Daily market review

United States

Despite hawkish Fedspeak and lack of improvement in jobless claims, US shares firmed Thursday ahead of Friday's monthly employment report. The Dow and NASDAQ both rose 0.8 percent while the S&P 500 rose 0.6 percent.

Federal Reserve Governor Christopher Waller joined St. Louis Fed President James Bullard earlier in the week, saying policy accommodation may be pulled back "sooner" than many expect given solid recovery in the US economy.

Yet improvement in jobless claims, as it has since late May, remains marginal. Initial claims in the July 31 week fell 14,000 to a 385,000 level that shows a little less improvement than Econoday's consensus for 381,000. The 4-week average is virtually still, down only 250 to 394,000 from 394,250 in the prior week. Separately, the US trade deficit, reflecting pent-up demand for imports, deepened by nearly US$5 billion in June to an unexpectedly steep US$75.7 billion.

Boosted by an additional C$2.4 billion in exports to the US, Canada posted a surprise trade surplus in June of C$3.2 billion that is sparking market chatter of additional QE tapering by the Bank of Canada. Canadian exports jumped 8.7 percent on the month, lifted by energy products and also motor vehicles as assembly disruptions eased in the month. The S&P/TSX rose 0.2 percent.

In company news, breakfast-cereal icon Kellogg, up 0.8 percent, beat expectations, while Parker Hannifin, maker of motion and control products, also beat expectations but issued cautious guidance; its shares fell 1.0 percent.

These price data reflect observations at 4:00 PM US ET: Dated Brent spot crude oil rose US$1.00 to US$71.26 while spot gold fell US$7.43 to US$1,804.85. The US dollar was steady vs. major currencies. The US Treasury 30-year bond yield rose 3 basis points to 1.86 percent while the 10-year note yield rose 5 basis points to 1.21 percent.


The Bank of England did modify its tightening conditions but kept policy unchanged. Market reaction was limited: the UK's FTSE was unchanged, Germany's DAX 0.3 percent higher, while France's CAC gained 0.5 percent.

Though there was no change to its 0.10 percent Bank Rate nor to the ceiling on overall asset purchases at £895 billion, the BoE now expects to begin selling gilts when the policy rate reaches 1.0 percent. This is down from 1.5 percent previously which means that stimulus withdrawal is now set for an earlier start.

A heavy slate of economic data was headlined by German manufacturers' orders which easily beat expectations with a 4.1 percent monthly rise that was led by domestic demand which now stands 18 percent above its pre-pandemic level. Overseas orders were up just 0.4 percent for only a 6.5 percent rise from February last year.

Orders for global goods may be rising but production, due to supply constraints, has been lagging, a trend evident in France where industrial production, which did rise an as-expected 0.5 percent in June, was still 5.3 percent short of its pre-pandemic level.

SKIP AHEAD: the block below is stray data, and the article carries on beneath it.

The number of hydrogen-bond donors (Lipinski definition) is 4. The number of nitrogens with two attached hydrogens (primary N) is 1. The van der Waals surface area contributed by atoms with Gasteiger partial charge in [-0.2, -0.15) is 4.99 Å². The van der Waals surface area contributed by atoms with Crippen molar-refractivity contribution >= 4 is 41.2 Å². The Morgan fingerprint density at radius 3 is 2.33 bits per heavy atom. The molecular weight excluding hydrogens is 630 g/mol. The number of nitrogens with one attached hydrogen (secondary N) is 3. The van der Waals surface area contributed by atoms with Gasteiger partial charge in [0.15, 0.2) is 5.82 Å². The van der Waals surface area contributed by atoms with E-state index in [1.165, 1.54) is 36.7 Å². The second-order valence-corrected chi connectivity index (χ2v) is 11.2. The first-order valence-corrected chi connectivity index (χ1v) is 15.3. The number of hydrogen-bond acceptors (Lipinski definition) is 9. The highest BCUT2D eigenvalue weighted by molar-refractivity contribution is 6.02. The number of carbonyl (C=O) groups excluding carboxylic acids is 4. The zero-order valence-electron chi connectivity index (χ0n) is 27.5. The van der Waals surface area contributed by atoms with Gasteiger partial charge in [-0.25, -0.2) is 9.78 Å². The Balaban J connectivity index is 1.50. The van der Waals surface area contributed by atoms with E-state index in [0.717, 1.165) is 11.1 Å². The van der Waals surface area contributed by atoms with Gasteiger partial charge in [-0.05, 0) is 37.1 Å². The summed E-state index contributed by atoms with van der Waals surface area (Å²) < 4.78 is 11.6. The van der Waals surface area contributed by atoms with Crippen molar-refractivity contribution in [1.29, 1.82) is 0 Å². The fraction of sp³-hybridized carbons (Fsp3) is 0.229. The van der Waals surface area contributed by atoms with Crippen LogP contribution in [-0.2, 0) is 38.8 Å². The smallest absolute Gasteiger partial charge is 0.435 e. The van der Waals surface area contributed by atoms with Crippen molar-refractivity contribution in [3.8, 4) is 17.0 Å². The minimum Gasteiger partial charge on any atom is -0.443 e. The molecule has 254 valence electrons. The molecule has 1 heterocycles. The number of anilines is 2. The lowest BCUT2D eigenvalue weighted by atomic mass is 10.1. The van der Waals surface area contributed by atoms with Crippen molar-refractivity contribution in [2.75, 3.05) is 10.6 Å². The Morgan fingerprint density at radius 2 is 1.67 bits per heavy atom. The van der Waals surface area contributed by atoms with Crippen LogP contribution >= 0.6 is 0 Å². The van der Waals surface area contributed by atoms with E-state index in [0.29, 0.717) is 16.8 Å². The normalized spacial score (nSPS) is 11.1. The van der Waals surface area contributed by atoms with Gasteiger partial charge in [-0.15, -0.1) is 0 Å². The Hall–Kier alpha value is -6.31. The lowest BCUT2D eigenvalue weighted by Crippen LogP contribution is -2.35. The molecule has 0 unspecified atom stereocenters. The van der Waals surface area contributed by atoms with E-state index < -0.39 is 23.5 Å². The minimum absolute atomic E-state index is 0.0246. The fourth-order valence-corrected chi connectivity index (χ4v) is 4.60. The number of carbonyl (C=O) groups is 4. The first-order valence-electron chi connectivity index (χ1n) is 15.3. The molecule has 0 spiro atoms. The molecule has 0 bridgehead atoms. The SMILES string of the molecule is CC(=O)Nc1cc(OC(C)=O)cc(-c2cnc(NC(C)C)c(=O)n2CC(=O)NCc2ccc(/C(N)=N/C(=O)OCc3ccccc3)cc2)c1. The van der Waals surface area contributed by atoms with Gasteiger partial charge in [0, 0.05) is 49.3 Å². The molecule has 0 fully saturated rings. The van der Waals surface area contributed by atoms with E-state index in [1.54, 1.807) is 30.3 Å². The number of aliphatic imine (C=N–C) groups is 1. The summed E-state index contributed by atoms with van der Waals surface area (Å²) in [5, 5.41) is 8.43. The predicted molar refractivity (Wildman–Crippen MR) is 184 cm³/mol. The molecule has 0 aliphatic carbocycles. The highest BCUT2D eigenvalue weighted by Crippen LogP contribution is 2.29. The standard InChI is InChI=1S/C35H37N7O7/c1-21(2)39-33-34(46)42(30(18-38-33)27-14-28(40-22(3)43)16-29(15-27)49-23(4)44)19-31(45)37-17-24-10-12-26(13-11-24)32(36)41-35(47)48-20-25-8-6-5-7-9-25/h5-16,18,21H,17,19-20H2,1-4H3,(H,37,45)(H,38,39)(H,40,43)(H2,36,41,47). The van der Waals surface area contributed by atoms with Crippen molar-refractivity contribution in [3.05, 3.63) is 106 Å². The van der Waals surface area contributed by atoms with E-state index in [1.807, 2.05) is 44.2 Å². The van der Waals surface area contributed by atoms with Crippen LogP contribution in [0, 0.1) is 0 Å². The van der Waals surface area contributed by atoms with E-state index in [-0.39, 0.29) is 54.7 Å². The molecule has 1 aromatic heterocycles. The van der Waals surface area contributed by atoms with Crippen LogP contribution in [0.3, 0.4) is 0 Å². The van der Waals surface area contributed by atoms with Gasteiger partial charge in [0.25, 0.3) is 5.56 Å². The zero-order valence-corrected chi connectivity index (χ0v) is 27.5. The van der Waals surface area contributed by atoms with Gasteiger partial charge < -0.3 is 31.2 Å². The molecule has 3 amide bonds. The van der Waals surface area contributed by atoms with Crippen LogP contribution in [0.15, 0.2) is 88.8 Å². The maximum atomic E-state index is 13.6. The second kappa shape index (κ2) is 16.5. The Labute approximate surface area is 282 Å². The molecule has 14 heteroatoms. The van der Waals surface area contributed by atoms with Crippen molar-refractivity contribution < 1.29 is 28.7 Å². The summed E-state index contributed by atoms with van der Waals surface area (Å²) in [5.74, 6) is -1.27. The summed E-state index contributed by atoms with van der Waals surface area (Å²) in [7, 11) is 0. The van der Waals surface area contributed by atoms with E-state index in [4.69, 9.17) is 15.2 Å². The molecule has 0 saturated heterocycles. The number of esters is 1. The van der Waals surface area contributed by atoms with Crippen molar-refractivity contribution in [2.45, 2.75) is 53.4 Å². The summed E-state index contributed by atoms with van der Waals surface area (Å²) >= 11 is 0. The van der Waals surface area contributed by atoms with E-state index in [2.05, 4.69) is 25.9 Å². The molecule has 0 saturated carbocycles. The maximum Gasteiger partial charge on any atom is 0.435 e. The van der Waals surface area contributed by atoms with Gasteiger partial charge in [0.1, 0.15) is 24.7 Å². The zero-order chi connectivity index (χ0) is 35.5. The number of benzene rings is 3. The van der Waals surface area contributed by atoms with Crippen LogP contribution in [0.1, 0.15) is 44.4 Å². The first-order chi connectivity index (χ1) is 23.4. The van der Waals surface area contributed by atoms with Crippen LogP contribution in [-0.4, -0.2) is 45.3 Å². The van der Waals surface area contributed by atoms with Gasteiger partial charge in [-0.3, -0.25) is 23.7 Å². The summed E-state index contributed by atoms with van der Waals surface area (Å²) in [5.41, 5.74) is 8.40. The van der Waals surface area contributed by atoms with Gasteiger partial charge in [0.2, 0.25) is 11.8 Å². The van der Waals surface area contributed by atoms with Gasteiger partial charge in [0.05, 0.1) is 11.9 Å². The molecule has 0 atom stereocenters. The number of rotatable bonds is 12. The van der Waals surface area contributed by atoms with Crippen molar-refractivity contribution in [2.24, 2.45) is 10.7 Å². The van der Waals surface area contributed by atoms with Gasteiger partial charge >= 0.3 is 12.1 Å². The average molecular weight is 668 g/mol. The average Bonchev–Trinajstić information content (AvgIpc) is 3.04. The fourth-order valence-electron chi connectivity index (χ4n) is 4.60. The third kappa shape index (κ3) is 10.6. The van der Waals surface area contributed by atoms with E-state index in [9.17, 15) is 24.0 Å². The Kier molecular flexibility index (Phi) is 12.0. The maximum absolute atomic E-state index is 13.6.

Shortages of raw materials and skilled labor also capped the UK's construction PMI which, at 58.7 in July, missed expectations by more than 5 points to signal the first slowdown in the sector since the UK's last lockdown at the beginning of the year.

Helping Thursday's session were strong earnings, this time from Denmark's pharmaceutical conglomerate Novo Nordisk, whose shares more than 5 percent, and German industrial giant Siemens which gained nearly 3 percent.

Asia Pacific

With China's Shanghai down 0.3 percent and Japan's Nikkei up 0.5 percent, stock markets in Asia were narrowly mixed Thursday.

Shares in China continued to be contained by regulatory risks, signaled by a rush of media warnings now extended to growth hormones, e-cigarettes, and chemical fertilizers.

In Japan, rising Covid cases is turning investor attention to shippers: Nippon Yusen rose 12.7 percent with gains of more than 6 percent each for Kawasaki Kisen and Mitsui OSK Lines.

Some indexes in Asia barely moved at all including India's Sensex (up 0.2 percent), Taiwan's Taiex (down 0.1 percent), and Australia's all ordinaries which posted a fractional gain (0.01 percent).

Australia's monthly trade surplus rose by A$1.2 billion to a record A$10.5 billion in June. Exports climbed 3.6 percent on the month in June after increasing 4.5 percent in May, while imports rose 0.8 percent, slowing from May's increase of 2.9 percent. Imports of consumption goods and services both weakened.

Looking ahead*

Friday's Asian schedule opens with household spending from Japan followed by the Reserve Bank of Australia's quarterly statement on monetary policy and its assessment of economic conditions, then a policy announcement from the Reserve Bank of India, and merchandise trade from China. European data include German industrial production, the UK Halifax house price index, French merchandise trade, and Italian industrial production. North America will be headlined by both the US employment situation and the Canadian labour force survey. Canada will also see the Ivey PMI with other US data to include consumer credit.

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